When I did the Myers Briggs personality test and got the results I was totally astonished. I had been always against psychometric tests (and guess what, I am developing a scale at work!), but I found something in that measure that no other test gave me before. I found out that I am an INFP (one of the 16 Myers Briggs Personality Types):
I – Introversion
N – Intuition
F – Feeling
Or in a way that I prefer most – I am an introverted-intuitive-feeling-perceptive-person. Wooooff! And what does this mean? Well it means that I am naturally introverted and the way that I balance the energy between me and the world out there requires me to spend a lot of time by myself or in quiet environments, even though my mind keeps being very active and looking for 100 ways to solve the world’s problems. I also function better when I use my intuition and I base my actions on my feelings. And finally I use my observation skills a lot to understand reality – I think that’s why I always remember what goes unnoticed and why I am usually good at “feeling” patterns.
INFP’s are also called “the idealists”, meaning that we may seem quiet but we have an entire world of wonder and action inside ourselves. We are usually creative and driven by very high values, which in my case makes things a lot difficult when establishing relationships with others, because we always expect them to guide their behaviour on these same values (e.g. authenticity, friendship). We are those ones who would literally die for a cause without thinking twice.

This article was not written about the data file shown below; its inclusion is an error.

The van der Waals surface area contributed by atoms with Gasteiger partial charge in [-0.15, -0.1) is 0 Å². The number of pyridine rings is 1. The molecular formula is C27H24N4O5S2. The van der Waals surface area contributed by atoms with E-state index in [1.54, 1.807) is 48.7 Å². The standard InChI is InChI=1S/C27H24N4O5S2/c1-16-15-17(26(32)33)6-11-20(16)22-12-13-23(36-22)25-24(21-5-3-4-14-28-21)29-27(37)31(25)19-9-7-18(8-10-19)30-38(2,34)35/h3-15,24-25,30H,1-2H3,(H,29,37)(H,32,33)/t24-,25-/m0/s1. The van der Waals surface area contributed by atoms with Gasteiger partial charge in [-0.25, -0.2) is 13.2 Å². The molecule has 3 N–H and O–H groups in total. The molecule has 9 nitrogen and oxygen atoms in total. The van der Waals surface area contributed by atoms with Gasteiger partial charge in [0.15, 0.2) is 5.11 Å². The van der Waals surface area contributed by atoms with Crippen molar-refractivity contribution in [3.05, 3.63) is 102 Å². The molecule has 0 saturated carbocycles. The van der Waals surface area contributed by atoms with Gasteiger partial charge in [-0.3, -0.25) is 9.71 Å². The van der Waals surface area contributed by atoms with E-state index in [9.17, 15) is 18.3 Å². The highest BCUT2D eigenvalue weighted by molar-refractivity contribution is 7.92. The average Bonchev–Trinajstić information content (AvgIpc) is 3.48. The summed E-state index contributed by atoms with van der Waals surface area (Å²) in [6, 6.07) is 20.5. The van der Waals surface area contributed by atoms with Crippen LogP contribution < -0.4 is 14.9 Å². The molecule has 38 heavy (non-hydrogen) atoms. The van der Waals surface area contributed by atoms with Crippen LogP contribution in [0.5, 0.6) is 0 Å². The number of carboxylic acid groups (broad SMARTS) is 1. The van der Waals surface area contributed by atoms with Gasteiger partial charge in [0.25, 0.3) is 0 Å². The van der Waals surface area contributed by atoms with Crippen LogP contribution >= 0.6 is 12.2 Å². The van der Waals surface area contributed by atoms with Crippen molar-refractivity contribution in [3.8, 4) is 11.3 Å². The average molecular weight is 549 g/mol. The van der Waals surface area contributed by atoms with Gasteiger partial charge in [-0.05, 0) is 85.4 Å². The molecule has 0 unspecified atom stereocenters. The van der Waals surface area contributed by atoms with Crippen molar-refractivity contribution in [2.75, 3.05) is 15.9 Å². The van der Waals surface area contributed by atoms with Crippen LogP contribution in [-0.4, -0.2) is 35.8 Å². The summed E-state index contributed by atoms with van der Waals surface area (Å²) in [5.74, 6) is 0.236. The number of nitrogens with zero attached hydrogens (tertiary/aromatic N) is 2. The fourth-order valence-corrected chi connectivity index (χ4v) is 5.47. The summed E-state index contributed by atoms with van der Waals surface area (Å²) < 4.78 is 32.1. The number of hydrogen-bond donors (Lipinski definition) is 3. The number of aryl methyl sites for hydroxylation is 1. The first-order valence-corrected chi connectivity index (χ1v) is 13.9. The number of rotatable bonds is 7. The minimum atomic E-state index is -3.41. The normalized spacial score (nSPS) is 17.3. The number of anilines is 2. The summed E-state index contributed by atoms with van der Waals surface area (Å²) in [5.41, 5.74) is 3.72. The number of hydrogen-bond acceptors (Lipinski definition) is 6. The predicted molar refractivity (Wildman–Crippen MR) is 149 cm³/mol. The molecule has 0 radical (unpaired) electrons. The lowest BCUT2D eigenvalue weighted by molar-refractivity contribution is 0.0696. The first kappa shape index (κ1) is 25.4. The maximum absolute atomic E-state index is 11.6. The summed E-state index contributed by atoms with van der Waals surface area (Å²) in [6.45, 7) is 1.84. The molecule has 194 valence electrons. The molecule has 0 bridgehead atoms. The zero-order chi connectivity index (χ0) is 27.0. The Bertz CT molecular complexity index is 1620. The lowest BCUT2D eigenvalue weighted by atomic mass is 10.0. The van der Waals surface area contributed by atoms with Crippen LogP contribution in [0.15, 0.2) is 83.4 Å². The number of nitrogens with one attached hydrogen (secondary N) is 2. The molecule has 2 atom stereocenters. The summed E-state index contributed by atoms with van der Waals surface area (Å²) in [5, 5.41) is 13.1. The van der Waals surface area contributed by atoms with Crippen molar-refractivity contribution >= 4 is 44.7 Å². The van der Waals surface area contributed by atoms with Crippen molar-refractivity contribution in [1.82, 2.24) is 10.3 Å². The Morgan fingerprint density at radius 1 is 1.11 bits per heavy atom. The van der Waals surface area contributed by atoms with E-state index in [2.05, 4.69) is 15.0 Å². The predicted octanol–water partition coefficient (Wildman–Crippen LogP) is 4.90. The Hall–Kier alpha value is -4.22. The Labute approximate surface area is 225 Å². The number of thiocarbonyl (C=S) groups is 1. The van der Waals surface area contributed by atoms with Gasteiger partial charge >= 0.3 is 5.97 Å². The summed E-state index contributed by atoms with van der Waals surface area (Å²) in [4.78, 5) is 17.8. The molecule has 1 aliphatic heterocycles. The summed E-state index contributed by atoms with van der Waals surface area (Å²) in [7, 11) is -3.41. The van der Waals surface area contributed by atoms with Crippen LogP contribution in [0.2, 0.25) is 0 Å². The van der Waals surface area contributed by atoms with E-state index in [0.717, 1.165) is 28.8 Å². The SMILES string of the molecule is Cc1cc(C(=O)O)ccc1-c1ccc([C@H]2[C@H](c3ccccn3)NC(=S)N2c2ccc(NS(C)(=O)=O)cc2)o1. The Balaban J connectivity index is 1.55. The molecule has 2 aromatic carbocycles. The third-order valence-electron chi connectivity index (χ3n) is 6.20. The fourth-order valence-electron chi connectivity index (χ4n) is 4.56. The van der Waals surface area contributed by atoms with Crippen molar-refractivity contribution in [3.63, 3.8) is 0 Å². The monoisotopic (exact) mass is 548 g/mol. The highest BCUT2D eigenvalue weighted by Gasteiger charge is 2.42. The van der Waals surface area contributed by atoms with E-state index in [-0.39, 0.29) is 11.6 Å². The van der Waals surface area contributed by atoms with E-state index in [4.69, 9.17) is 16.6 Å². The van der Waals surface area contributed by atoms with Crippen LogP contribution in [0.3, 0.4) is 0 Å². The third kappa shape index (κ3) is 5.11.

And I am bringing this up because I recently tried out Netflix – yes, I am always three steps behind technology – and I have been binging on documentaries related to Princess Diana. I was about eight years old when she passed away and even though I always admired her humanitarian missions from afar (to which I feel attracted all the time), I never really looked at her biographic details. As I was watching the documentaries I felt more and more identified with her and I could understand her pain and character in such a deep way that I decided to look for some psychological references to her personality. That’s when I discovered she was also an INFP.
I found it extremely funny, because I had just asked the other day here if I was acting like a spoiled princess for having this eternal longing for the real-human-thing in life. Finding out about Diana I now see that it is not about being a spoiled princess – it is about a way of being, perceiving and feeling. It’s not there is something wrong with us, we are just naturally driven by this idealism that seems bigger than the universe and that brings us some trouble, because we see the big-big-big picture and we don’t understand why others don’t. And we do fail to see the small-small-small picture, which also makes it hard to thrive in everyday life. We seem to enjoy big wars, but most of the time we struggle with the “simpler” things of life, such as relationships and having patience.
Nonetheless, the list of INFP’s feels so notorious that I felt some relief in my existential worries – would Tolkien be a spoiled prince too? And what about Shakespeare and Jean Jacques Rousseau? Or J.K. Rowling? Looking to that list made me feel at home… less crazy and more assured that there are other folks who feel and perceive reality like me.
Now, what’s your Myers Briggs Personality Type? If you have never done any test, I recommend you to start for free in this website. Let me know in the comments’ box what’s your type, if the information resonates with you and what do you think about personality tests in general.